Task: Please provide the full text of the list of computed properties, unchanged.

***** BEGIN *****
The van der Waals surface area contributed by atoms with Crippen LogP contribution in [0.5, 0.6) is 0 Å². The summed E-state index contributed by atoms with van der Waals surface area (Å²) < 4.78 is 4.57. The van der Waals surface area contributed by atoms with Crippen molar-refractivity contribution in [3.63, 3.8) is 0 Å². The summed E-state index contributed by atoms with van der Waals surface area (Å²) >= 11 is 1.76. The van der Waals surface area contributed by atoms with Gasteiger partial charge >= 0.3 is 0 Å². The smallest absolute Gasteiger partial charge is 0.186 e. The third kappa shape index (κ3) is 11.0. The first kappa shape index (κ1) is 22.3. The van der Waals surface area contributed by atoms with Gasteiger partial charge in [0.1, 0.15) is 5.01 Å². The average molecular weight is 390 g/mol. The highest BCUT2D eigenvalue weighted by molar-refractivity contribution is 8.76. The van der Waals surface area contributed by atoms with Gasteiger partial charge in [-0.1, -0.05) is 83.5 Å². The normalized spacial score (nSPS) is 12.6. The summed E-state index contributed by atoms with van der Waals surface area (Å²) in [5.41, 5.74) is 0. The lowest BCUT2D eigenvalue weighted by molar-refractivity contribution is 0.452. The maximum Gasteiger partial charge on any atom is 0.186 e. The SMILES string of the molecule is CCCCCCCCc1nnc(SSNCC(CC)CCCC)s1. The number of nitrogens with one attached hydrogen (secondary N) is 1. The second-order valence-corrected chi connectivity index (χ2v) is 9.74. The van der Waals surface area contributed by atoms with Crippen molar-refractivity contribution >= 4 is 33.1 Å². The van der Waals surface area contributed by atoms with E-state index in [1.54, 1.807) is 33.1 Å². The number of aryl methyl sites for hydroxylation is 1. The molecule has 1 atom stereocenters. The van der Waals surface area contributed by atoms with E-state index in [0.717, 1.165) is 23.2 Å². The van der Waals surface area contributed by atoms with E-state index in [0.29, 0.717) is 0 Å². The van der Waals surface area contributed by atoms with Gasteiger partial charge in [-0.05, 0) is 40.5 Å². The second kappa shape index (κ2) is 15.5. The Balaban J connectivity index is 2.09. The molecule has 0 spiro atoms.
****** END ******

The van der Waals surface area contributed by atoms with Crippen LogP contribution in [0.5, 0.6) is 0 Å². The summed E-state index contributed by atoms with van der Waals surface area (Å²) < 4.78 is 4.57. The van der Waals surface area contributed by atoms with Crippen molar-refractivity contribution in [3.63, 3.8) is 0 Å². The summed E-state index contributed by atoms with van der Waals surface area (Å²) >= 11 is 1.76. The van der Waals surface area contributed by atoms with Gasteiger partial charge >= 0.3 is 0 Å². The smallest absolute Gasteiger partial charge is 0.186 e. The third kappa shape index (κ3) is 11.0. The first kappa shape index (κ1) is 22.3. The van der Waals surface area contributed by atoms with Gasteiger partial charge in [0.1, 0.15) is 5.01 Å². The average molecular weight is 390 g/mol. The highest BCUT2D eigenvalue weighted by molar-refractivity contribution is 8.76. The van der Waals surface area contributed by atoms with Gasteiger partial charge in [-0.1, -0.05) is 83.5 Å². The normalized spacial score (nSPS) is 12.6. The summed E-state index contributed by atoms with van der Waals surface area (Å²) in [5.41, 5.74) is 0. The lowest BCUT2D eigenvalue weighted by molar-refractivity contribution is 0.452. The maximum Gasteiger partial charge on any atom is 0.186 e. The SMILES string of the molecule is CCCCCCCCc1nnc(SSNCC(CC)CCCC)s1. The number of nitrogens with one attached hydrogen (secondary N) is 1. The second-order valence-corrected chi connectivity index (χ2v) is 9.74. The van der Waals surface area contributed by atoms with Crippen molar-refractivity contribution >= 4 is 33.1 Å². The van der Waals surface area contributed by atoms with E-state index in [1.54, 1.807) is 33.1 Å². The number of aryl methyl sites for hydroxylation is 1. The molecule has 1 atom stereocenters. The van der Waals surface area contributed by atoms with E-state index in [0.717, 1.165) is 23.2 Å². The van der Waals surface area contributed by atoms with E-state index in [0.29, 0.717) is 0 Å². The van der Waals surface area contributed by atoms with Gasteiger partial charge in [-0.05, 0) is 40.5 Å². The second kappa shape index (κ2) is 15.5. The Balaban J connectivity index is 2.09. The molecule has 0 spiro atoms.